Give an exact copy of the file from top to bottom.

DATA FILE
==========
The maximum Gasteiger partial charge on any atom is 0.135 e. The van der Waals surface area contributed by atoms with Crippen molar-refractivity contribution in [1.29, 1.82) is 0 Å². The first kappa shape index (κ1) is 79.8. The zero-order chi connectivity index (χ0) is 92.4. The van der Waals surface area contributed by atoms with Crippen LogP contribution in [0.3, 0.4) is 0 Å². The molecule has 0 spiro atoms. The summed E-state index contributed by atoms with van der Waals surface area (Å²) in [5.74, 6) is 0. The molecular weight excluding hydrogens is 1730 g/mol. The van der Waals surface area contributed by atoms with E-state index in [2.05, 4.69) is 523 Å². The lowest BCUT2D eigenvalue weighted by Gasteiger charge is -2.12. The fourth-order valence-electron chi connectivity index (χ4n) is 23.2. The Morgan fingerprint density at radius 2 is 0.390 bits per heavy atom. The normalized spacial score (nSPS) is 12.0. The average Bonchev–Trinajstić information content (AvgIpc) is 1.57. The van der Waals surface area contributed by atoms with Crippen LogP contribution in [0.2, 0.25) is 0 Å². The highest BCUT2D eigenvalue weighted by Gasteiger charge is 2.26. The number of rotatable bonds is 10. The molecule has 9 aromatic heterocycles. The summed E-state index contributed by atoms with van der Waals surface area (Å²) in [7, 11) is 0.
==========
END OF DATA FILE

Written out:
The maximum Gasteiger partial charge on any atom is 0.135 e. The van der Waals surface area contributed by atoms with Crippen molar-refractivity contribution in [1.29, 1.82) is 0 Å². The first kappa shape index (κ1) is 79.8. The zero-order chi connectivity index (χ0) is 92.4. The van der Waals surface area contributed by atoms with Crippen LogP contribution in [0.3, 0.4) is 0 Å². The molecule has 0 spiro atoms. The summed E-state index contributed by atoms with van der Waals surface area (Å²) in [5.74, 6) is 0. The molecular weight excluding hydrogens is 1730 g/mol. The van der Waals surface area contributed by atoms with E-state index in [2.05, 4.69) is 523 Å². The lowest BCUT2D eigenvalue weighted by Gasteiger charge is -2.12. The fourth-order valence-electron chi connectivity index (χ4n) is 23.2. The Morgan fingerprint density at radius 2 is 0.390 bits per heavy atom. The normalized spacial score (nSPS) is 12.0. The average Bonchev–Trinajstić information content (AvgIpc) is 1.57. The van der Waals surface area contributed by atoms with Crippen LogP contribution in [0.2, 0.25) is 0 Å². The highest BCUT2D eigenvalue weighted by Gasteiger charge is 2.26. The number of rotatable bonds is 10. The molecule has 9 aromatic heterocycles. The summed E-state index contributed by atoms with van der Waals surface area (Å²) in [7, 11) is 0.